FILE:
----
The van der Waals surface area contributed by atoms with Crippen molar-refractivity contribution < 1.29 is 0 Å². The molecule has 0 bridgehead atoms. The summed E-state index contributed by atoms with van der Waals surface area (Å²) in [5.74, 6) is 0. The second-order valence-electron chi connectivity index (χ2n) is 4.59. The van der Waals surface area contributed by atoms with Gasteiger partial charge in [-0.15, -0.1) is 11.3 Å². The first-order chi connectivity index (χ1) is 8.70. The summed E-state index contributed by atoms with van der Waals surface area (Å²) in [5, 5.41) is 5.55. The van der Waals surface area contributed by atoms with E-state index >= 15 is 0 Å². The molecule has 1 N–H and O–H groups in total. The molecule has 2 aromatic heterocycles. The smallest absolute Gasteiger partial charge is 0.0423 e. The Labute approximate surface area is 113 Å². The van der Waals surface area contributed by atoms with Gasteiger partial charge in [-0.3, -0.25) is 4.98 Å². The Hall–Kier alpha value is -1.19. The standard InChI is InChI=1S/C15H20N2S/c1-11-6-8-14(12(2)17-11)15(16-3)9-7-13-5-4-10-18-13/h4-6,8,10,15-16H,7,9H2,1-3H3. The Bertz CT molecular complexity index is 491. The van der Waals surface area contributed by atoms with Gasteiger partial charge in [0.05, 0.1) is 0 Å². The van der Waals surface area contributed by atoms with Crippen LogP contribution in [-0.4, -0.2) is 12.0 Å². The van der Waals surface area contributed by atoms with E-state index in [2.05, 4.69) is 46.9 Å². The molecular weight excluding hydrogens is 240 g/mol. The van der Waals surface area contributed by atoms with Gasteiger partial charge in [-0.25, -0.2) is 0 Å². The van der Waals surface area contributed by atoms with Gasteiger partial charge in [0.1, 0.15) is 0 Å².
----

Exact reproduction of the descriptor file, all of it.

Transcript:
The van der Waals surface area contributed by atoms with Crippen molar-refractivity contribution < 1.29 is 0 Å². The molecule has 0 bridgehead atoms. The summed E-state index contributed by atoms with van der Waals surface area (Å²) in [5.74, 6) is 0. The second-order valence-electron chi connectivity index (χ2n) is 4.59. The van der Waals surface area contributed by atoms with Gasteiger partial charge in [-0.15, -0.1) is 11.3 Å². The first-order chi connectivity index (χ1) is 8.70. The summed E-state index contributed by atoms with van der Waals surface area (Å²) in [5, 5.41) is 5.55. The van der Waals surface area contributed by atoms with E-state index >= 15 is 0 Å². The molecule has 1 N–H and O–H groups in total. The molecule has 2 aromatic heterocycles. The smallest absolute Gasteiger partial charge is 0.0423 e. The Labute approximate surface area is 113 Å². The van der Waals surface area contributed by atoms with Gasteiger partial charge in [-0.3, -0.25) is 4.98 Å². The Hall–Kier alpha value is -1.19. The standard InChI is InChI=1S/C15H20N2S/c1-11-6-8-14(12(2)17-11)15(16-3)9-7-13-5-4-10-18-13/h4-6,8,10,15-16H,7,9H2,1-3H3. The Bertz CT molecular complexity index is 491. The van der Waals surface area contributed by atoms with Gasteiger partial charge in [0.05, 0.1) is 0 Å². The van der Waals surface area contributed by atoms with Crippen LogP contribution in [-0.4, -0.2) is 12.0 Å². The van der Waals surface area contributed by atoms with E-state index in [2.05, 4.69) is 46.9 Å². The molecular weight excluding hydrogens is 240 g/mol. The van der Waals surface area contributed by atoms with Gasteiger partial charge in [-0.25, -0.2) is 0 Å². The van der Waals surface area contributed by atoms with Gasteiger partial charge in [0.1, 0.15) is 0 Å².